Muffin Batter mixed and ready Homestead Muffins
In my part of the country Thomas brand English muffins have long been popular at grocery stores. I always liked them at breakfast or for a snack. I usually toasted them whole and then sliced them just before adding butter, jelly or peanut butter and let the topping melt in. They are not sweet tasting, but a type of bread with a wonderful crust and lots of air bubbles inside. In stores English muffins are also available with raisins or made from whole wheat. Fast food restaurants offering breakfast usually... Read more →
Our first Grain Collection Millet, an Ancient Grain that's Good for You!
Millet is seldom grown for food in North America, but it is widely grown to eat in the rest of the world. This healthy food crop is easy to grow and prepare for the table at home. Once your soil has warmed up well this grain will grow quickly and be ready in 60 to 90 days. While growing it does not look like a food crop at all. That makes it ideal to plant not only at home but also near a camp or cabin retreat. The... Read more →
Beans & Corn drying inside Our Flint corn!
Be sure to check out our video on Harvesting Flint Indian Corn. According to Suzanne Ashworth*, in her excellent book "Seed to Seed" Flint corn seed keeps "for 5-10 years ". I continue to highly recommend her detailed seed saving book. This figure is for seed storage in a cool dry room, not sealed in aluminized poly bags with a desiccant, which is the way we pack our collections. Flint corn seeds not only keep better than Sweet corn, once fully mature it also is a... Read more →
Shelling Corn 2 How big a Garden? How much seed?
All our seeds are open pollinated varieties. You can save seeds from your garden and they will grow to be the same crops. None of our seeds are Genetically Modified. None of our seeds are Hybrid. Each kind of seed I sell has been carefully chosen to be hardy, reliable and easy to grow. I do not offer seeds which will cross pollinate in our collections such as including both Beets and Swiss Chard, or more than one kind of tomato. The most popular product I sell is Our... Read more →
Thinking Inside the Box Why Store Seeds in a Vapor Proof Pouch?
When storing seeds for many years keep them dry and cool. Suzanne Ashworth's book confirms what we have been doing for many years. "The two greatest enemies of stored seeds are high temperature and high moisture."1 and "Home-saved seeds will retain maximum vigor when thoroughly dried and stored in a moisture-proof container."1 Moisture can pass through plastic, as well as paper. The pouches that I use to store our collections and grains are food bags that are metalized 2.2 poly which provides two layers of protection from moisture and light.... Read more →
Red lettuce plants How Long Will Your Seeds Last?
I keep getting this question emailed to me over and over again, asked in slightly different ways. For the longest keeping seeds, five to ten years or more, I offer seeds sealed in foil pouches. This includes Our Garden Security Collection, Our Garden Bean Collection, and two small grains. Hulless Oats and Winter Rye. These have been carefully dried and a desiccant packet has been added. They are properly prepared for even longer storage in your refrigerator. In your freezer they will last much longer, like Grampa Neffs... Read more →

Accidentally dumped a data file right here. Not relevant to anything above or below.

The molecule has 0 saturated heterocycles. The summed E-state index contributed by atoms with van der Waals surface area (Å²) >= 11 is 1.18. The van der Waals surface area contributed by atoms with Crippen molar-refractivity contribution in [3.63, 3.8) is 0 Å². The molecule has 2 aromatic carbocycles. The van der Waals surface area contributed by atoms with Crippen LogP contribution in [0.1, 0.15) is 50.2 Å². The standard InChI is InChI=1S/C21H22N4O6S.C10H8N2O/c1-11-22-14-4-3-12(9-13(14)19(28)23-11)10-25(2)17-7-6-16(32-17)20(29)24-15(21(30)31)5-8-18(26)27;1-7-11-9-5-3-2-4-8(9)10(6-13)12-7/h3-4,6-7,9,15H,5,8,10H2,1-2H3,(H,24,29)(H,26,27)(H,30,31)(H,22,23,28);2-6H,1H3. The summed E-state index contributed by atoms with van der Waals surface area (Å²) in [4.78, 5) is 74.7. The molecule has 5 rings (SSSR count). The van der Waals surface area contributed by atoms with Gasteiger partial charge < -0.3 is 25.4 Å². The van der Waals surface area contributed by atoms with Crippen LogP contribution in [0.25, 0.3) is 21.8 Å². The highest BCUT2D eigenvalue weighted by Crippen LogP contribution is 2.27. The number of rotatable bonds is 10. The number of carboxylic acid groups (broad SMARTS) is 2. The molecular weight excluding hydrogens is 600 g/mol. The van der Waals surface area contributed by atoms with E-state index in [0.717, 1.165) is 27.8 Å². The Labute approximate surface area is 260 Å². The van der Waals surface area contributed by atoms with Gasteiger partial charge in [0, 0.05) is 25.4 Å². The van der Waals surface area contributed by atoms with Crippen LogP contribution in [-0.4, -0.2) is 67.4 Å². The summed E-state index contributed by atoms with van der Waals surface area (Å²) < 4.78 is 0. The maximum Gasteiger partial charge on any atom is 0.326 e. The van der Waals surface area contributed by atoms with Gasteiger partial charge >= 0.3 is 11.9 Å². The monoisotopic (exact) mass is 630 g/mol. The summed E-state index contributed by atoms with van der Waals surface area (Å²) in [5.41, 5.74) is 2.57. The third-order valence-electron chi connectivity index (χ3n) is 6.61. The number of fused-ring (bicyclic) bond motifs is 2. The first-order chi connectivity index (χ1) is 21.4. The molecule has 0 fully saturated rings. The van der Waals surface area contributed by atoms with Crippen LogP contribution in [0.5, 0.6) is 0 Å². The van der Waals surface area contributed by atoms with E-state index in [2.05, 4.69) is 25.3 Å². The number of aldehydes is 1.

Sealed for Their Protection Long Term Seed Storage
My seed collections come sealed in aluminum coated vapor barrier bags. Inside the pouches are a desiccant packet to absorb excess moisture. Our seed collections and grains should keep for 5 to 10 years because I seal and protect them. My collections may be safely stored in your refrigerator or freezer for even longer storage. If you choose to refrigerate or freeze the seed collections, be sure to take them out and let the seeds return to room temperature for a day before planting. To store other seeds like... Read more →
Indian Flint Corn Drying Food Security for the 21st Century
I offer the finest open pollinated garden and grain seeds. None of my seeds are genetically modified. They are time tested varieties with proven reliability. I have many years of experience saving seeds. I have selected the most important varieties to choose from. How did I determine which foods are the most important? The first criterion is to select varieties which are reliable every year, and can be grown in both colder and warmer areas of the USA. There may be global warming or cooling in our future; either way,... Read more →
Corn in early August Planting instructions for Our Seed Collection
Beans, corn, squash and pumpkins all require a location which is sunny all day long. The ground should be loosened well below, and fertilizer or rich compost mixed in. For a new garden, dig or loosen all the soil which will be directly under the mature bean or corn plants. With squash and pumpkins, work up an area 30 inches across. Cut and remove any roots you find in that soil. In an established garden, 1/2 those widths will be enough. Beans are usually planted an inch deep in rows,... Read more →